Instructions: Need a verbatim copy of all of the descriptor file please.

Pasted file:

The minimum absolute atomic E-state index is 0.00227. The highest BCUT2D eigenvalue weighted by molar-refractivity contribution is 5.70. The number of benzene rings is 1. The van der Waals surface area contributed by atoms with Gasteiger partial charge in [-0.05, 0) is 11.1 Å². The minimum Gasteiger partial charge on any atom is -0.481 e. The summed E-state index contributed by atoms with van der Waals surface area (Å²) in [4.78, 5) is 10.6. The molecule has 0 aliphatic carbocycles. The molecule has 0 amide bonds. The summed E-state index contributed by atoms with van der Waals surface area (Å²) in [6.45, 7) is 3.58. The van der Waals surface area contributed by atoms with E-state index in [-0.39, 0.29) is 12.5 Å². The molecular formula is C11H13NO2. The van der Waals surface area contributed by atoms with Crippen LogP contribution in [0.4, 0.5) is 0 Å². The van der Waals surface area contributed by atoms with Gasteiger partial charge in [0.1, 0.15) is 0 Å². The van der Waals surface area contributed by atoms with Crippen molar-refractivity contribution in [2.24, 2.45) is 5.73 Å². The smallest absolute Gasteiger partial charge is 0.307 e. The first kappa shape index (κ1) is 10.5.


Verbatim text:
The minimum absolute atomic E-state index is 0.00227. The highest BCUT2D eigenvalue weighted by molar-refractivity contribution is 5.70. The number of benzene rings is 1. The van der Waals surface area contributed by atoms with Gasteiger partial charge in [-0.05, 0) is 11.1 Å². The minimum Gasteiger partial charge on any atom is -0.481 e. The summed E-state index contributed by atoms with van der Waals surface area (Å²) in [4.78, 5) is 10.6. The molecule has 0 aliphatic carbocycles. The molecule has 0 amide bonds. The summed E-state index contributed by atoms with van der Waals surface area (Å²) in [6.45, 7) is 3.58. The van der Waals surface area contributed by atoms with E-state index in [-0.39, 0.29) is 12.5 Å². The molecular formula is C11H13NO2. The van der Waals surface area contributed by atoms with Crippen LogP contribution in [0.4, 0.5) is 0 Å². The van der Waals surface area contributed by atoms with Gasteiger partial charge in [0.1, 0.15) is 0 Å². The van der Waals surface area contributed by atoms with Crippen molar-refractivity contribution in [2.24, 2.45) is 5.73 Å². The smallest absolute Gasteiger partial charge is 0.307 e. The first kappa shape index (κ1) is 10.5.